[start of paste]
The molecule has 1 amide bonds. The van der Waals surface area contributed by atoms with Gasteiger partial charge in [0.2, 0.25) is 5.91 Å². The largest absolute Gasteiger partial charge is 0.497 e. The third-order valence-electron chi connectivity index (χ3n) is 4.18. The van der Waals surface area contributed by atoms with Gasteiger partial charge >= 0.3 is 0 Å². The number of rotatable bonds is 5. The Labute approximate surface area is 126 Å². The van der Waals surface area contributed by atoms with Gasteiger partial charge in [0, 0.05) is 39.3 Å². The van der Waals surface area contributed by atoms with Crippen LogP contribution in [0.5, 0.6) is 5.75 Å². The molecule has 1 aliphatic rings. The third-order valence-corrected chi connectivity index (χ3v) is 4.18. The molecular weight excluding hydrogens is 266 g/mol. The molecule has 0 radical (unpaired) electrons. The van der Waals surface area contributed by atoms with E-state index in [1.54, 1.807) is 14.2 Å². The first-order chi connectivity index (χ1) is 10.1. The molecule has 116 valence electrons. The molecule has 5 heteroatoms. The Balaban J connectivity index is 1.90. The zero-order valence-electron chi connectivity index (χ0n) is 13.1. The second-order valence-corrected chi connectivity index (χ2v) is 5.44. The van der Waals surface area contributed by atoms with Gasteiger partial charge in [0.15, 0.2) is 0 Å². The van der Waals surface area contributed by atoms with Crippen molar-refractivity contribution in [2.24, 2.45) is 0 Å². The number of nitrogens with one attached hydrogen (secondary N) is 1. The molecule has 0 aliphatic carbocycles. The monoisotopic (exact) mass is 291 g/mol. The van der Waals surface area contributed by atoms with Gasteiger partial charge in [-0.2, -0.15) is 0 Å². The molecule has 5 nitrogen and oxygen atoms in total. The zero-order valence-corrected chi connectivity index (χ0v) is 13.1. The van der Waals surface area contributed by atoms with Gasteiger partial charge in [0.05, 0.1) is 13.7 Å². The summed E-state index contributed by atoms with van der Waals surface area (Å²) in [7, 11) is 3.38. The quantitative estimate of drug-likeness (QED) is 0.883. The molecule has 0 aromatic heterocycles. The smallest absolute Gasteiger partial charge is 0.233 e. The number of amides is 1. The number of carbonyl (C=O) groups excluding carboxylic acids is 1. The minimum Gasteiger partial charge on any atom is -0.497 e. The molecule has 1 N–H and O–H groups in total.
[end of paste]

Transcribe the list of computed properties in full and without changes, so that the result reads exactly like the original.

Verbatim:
The molecule has 1 amide bonds. The van der Waals surface area contributed by atoms with Gasteiger partial charge in [0.2, 0.25) is 5.91 Å². The largest absolute Gasteiger partial charge is 0.497 e. The third-order valence-electron chi connectivity index (χ3n) is 4.18. The van der Waals surface area contributed by atoms with Gasteiger partial charge >= 0.3 is 0 Å². The number of rotatable bonds is 5. The Labute approximate surface area is 126 Å². The van der Waals surface area contributed by atoms with Gasteiger partial charge in [0, 0.05) is 39.3 Å². The van der Waals surface area contributed by atoms with Crippen LogP contribution in [0.5, 0.6) is 5.75 Å². The molecule has 1 aliphatic rings. The third-order valence-corrected chi connectivity index (χ3v) is 4.18. The molecular weight excluding hydrogens is 266 g/mol. The molecule has 0 radical (unpaired) electrons. The van der Waals surface area contributed by atoms with E-state index in [1.54, 1.807) is 14.2 Å². The first-order chi connectivity index (χ1) is 10.1. The molecule has 116 valence electrons. The molecule has 5 heteroatoms. The Balaban J connectivity index is 1.90. The zero-order valence-electron chi connectivity index (χ0n) is 13.1. The second-order valence-corrected chi connectivity index (χ2v) is 5.44. The van der Waals surface area contributed by atoms with Gasteiger partial charge in [0.15, 0.2) is 0 Å². The van der Waals surface area contributed by atoms with Crippen molar-refractivity contribution in [2.24, 2.45) is 0 Å². The number of nitrogens with one attached hydrogen (secondary N) is 1. The molecule has 0 aliphatic carbocycles. The monoisotopic (exact) mass is 291 g/mol. The van der Waals surface area contributed by atoms with Gasteiger partial charge in [-0.2, -0.15) is 0 Å². The molecule has 5 nitrogen and oxygen atoms in total. The zero-order valence-corrected chi connectivity index (χ0v) is 13.1. The van der Waals surface area contributed by atoms with Gasteiger partial charge in [0.05, 0.1) is 13.7 Å². The summed E-state index contributed by atoms with van der Waals surface area (Å²) in [7, 11) is 3.38. The quantitative estimate of drug-likeness (QED) is 0.883. The molecule has 0 aromatic heterocycles. The smallest absolute Gasteiger partial charge is 0.233 e. The number of amides is 1. The number of carbonyl (C=O) groups excluding carboxylic acids is 1. The minimum Gasteiger partial charge on any atom is -0.497 e. The molecule has 1 N–H and O–H groups in total.